The doctor might prescribe ointments containing one or a combination of the following drugs (18).
- Antibiotics like erythromycin, clindamycin, metronidazole, dapsone, etc.
- Benzoyl peroxide
- Azelaic acid
- Salicylic acid
All these medicines are available as OTC drugs, but do not use them without consulting your doctor.
Severe cases of acne, like cystic acne, might not cure with topical ointments alone. In such cases, the doctor might recommend the use of oral medications or light therapy (18). Oral medications include:
- Oral macrolides (erythromycin or azithromycin)
- Zinc compounds
Blue-violet or red-light phototherapy is used as a separate treatment entity or is administered along with topical or oral medications.
Treatment To Avoid When Breastfeeding
Topical application and oral medications containing the following drugs are contraindicated for nursing mothers (18).
- Hormonal therapy
- Topical and oral retinoids
Does Breast Milk Clear Acne?
A study noted that human breast milk contains a natural compound called lauric acid, which could have the potential to treat acne (19). Lauric acid is also found in coconut oil. Therefore, you may use virgin coconut oil as well.
Acne while breastfeeding is not uncommon and is mostly temporary. The hormonal changes postpartum and during breastfeeding, the stress of giving birth and caring for the child, sleeplessness, etc., are some common causes of acne while breastfeeding. However, refrain from using any OTC ointments or prescription drugs without consulting your gynecologist or dermatologist. Proper hydration, a well-balanced diet, and avoiding junk food can help get rid of acne during breastfeeding. Check with your doctor if you have any concerns about acne while breastfeeding.
2. U. Tan, B.J. Schlosser, and A.S. Paller, A review of diagnosis and treatment of acne in adult female patients; U.S. National Library of Medicine
3. YL Kong, Hong Liang Tey; Treatment of Acne Vulgaris During Pregnancy and Lactation; ResearchGate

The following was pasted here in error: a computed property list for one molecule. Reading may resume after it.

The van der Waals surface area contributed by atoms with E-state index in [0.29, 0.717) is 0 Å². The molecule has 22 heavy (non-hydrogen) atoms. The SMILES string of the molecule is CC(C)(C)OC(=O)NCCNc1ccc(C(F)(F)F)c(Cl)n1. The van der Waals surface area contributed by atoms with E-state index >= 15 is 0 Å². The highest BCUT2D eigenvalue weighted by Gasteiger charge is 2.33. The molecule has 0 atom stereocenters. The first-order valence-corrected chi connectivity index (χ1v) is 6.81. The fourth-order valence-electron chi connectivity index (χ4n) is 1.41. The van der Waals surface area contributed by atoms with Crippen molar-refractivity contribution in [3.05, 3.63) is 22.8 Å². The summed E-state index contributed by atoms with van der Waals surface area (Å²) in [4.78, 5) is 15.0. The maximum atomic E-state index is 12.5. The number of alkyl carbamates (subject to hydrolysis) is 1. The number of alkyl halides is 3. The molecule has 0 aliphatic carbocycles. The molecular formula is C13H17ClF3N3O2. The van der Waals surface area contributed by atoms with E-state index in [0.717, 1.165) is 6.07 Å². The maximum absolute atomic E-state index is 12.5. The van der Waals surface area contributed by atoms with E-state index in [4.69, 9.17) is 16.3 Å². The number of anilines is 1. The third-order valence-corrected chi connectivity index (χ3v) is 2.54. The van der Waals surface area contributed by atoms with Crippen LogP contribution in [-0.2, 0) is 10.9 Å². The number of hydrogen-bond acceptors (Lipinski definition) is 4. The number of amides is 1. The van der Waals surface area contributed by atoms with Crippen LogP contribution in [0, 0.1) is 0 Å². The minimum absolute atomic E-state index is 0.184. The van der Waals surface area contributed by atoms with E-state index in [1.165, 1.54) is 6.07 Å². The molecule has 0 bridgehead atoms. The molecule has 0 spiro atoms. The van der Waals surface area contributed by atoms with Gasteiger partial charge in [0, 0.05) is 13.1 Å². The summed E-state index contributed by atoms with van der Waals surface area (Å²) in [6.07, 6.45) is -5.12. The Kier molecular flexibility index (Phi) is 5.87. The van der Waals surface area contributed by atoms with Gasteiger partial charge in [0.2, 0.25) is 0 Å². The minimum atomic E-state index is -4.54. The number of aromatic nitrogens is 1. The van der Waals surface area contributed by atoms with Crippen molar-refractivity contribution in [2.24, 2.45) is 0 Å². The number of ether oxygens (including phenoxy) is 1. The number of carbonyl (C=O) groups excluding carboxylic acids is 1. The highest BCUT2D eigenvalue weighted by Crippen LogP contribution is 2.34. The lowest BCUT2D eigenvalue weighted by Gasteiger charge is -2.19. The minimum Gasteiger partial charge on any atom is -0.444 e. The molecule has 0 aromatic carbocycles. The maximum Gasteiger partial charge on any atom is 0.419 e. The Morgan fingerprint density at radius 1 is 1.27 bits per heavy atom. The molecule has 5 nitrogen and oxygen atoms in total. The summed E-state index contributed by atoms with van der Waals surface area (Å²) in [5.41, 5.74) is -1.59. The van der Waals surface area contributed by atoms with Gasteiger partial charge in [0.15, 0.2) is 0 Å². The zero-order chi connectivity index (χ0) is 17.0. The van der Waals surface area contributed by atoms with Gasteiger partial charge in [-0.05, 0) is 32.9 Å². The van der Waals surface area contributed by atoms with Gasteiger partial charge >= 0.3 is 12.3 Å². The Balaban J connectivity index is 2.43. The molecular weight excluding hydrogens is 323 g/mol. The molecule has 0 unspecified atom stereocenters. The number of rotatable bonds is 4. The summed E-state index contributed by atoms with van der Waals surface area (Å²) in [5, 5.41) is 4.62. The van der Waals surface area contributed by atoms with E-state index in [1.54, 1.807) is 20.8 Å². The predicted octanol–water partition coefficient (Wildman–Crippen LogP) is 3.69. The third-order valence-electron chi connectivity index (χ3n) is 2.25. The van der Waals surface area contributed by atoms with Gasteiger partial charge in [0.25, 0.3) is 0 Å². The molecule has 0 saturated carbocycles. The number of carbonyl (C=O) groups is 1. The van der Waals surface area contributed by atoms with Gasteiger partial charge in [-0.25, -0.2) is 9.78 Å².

4. What causes acne; National Institute of Arthritis and Musculoskeletal and Skin Diseases
5. Stress and Acne; Acne organization
6. Alicja Kucharska, Agnieszka Szmurlo, and Beata Sinska, Significance of diet in treated and untreated acne vulgaris; U.S. National Library of Medicine
7. What is acne; National Institute of Arthritis and Musculoskeletal and Skin Diseases
8. Rita V. Vora et al., Pregnancy and Skin; U.S. National Library of Medicine
9. Breastfeeding with Polycystic Ovary Syndrome (PCOS); la leche league international
10. Margarita Victoria B Holgado-Galicia et al., Cushing’s syndrome in pregnancy; U.S. National Library of Medicine
11. Acne: What you need to know; Harvard Health Publishing
12. Bassett IB, Pannowitz DL, Barnetson RS, A comparative study of tea-tree oil versus benzoylperoxide in the treatment of acne; S. National Library of Medicine
13. Jung GW et al., Prospective, randomized, open-label trial comparing the safety, efficacy, and tolerability of an acne treatment regimen with and without a probiotic supplement and minocycline in subjects with mild to moderate acne; U.S. National Library of Medicine
14. Lizelle Fox et al., Treatment Modalities for Acne; U.S. National Library of Medicine
15. Sri Agung Fitri Kusuma, Marline Abdassah, Bobby Ellyas Valas, Formulation and evaluation of anti acne gel containing citrus aurantifolia fruit juice using carbopol as gelling agent; International Journal of Applied Pharmaceutics
16. Pauline McLoone et al, Honey: A Therapeutic Agent for Disorders of the Skin; S. National Library of Medicine
17. Tzu-Kai Lin, Lily Zhong, and Juan Luis Santiago, Anti-Inflammatory and Skin Barrier Repair Effects of Topical Application of Some Plant Oils; U.S. National Library of Medicine
18. Kong YL, Tey HL, Treatment of acne vulgaris during pregnancy and lactation; U.S. National Library of Medicine
19. Treat acne with coconut oil and nano-bombs; American Association for the Advancement of Science (AAAS)